Curtin would join the club's pre-season programme which gave her the first impression of the set-up of the continental club and allowed her to seamlessly slot into a new environment.
"They brought me over to Turkey first for pre-season just to see how I got on," she recalls.
"Straight away, I fell right into things and they had me come over then and sign for the season, so it was a good environment just to get in for pre-season and I was with them right from the start which was good."
The seaport city of Ålesund (pronounced Olesund as Curtin explains) sits on picturesque northern shoreline of Norway's western region.
With a population of about 66,000, it's the 13th largest urban area in the country, somewhere between Galway and Waterford in size on that front.
The women's football club Fortuna Ålesund - but now known as AaFK Ålesund - played in the second tier 1 Divisjon at the time, a strong division which was a good developing ground for many of Norway's best youth and underage internationals.
But Curtin knew how strong Norwegian clubs were at all levels, having featured against clubs from the country as a teenager while playing for UCD as a guest player in European competitions.
Ålesund were no different in that regard and not only in the sense of organising pre-season training camps abroad to Turkey and beyond.
"I think it was for two weeks," Curtin says of the 2012 preparations in Turkey.
"So from right there it looks like a professional set-up and then once I got to Ålesund, it was a really professional environment.
"We shared our home ground with the men's team, an amazing, amazing stadium. My first night there, I think I went to a men's game and it was a full packed out stadium and a real football town.
"They really got behind their local men's and women's team, so I was really interested from the offset.
"The facilities there were top class. We had a couple of different pitches that we would train on and we had a really interesting set-up with the schools around at the time and the region.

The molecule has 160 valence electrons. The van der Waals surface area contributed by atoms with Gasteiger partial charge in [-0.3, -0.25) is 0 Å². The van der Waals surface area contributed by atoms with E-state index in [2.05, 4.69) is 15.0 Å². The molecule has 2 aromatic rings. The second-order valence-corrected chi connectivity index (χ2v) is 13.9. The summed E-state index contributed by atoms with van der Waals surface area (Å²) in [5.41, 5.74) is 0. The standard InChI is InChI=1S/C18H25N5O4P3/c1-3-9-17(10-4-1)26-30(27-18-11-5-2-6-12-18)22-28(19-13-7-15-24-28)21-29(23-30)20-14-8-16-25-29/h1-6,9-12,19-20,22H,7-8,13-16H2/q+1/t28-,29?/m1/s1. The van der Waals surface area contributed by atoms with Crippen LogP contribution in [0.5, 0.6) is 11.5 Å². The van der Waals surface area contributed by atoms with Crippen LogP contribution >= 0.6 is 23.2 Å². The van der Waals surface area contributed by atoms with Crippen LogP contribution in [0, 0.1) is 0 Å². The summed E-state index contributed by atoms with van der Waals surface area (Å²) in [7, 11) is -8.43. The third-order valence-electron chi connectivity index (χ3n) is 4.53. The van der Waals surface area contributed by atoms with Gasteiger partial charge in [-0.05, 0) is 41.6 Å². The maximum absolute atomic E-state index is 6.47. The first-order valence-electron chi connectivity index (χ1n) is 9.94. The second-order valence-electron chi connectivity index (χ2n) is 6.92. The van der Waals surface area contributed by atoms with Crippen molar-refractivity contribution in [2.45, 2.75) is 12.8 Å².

"They have a sports school in the region and the football club were able to link up with this sports school to develop the younger players. They would be in training with us three mornings a week before school starts at 8am and they would go to school then where they had their own sports programme.
"A lot of our team were younger players, so I think that's why I fell in very nicely there. I was an older, experienced player."
Like for every player who experiences a new league, grappling with the prevailing style of play in the new environment is a challenge to adapt to, with Norwegian football distinct to how Curtin had found Irish and American approaches.
"I definitely found a difference there," she says.
"In Norwegian football, I found it very direct, very powerful, strong and definitely fast. They were above the pace of Irish football for sure.
"It was more of a direct game, hitting the big forwards early and putting you under pressure. As a centre-half, they definitely put it up to me so it was really good.
"I enjoyed the type of football that they played. It was a good level and I guess everything was just faster than what I was used to just before that point."
On the field, the club would achieve safety in the second tier with a ninth-place finish for the 2012 season. Off the pitch, how did the language go down – notwithstanding the vast majority of Scandinavians' ability to speak highly fluent English?
"It was always a funny one, because you took part of the team talks, a little part in English for me and the rest in Norwegian and sometimes I would just have to sit there and take it in," says Curtin.
"But the coaches were brilliant. Probably the players were better at their English [than some of the coaches] and they would always come up to me and nearly just want to chat to me in English just to improve their own and they always made great efforts to talk to me.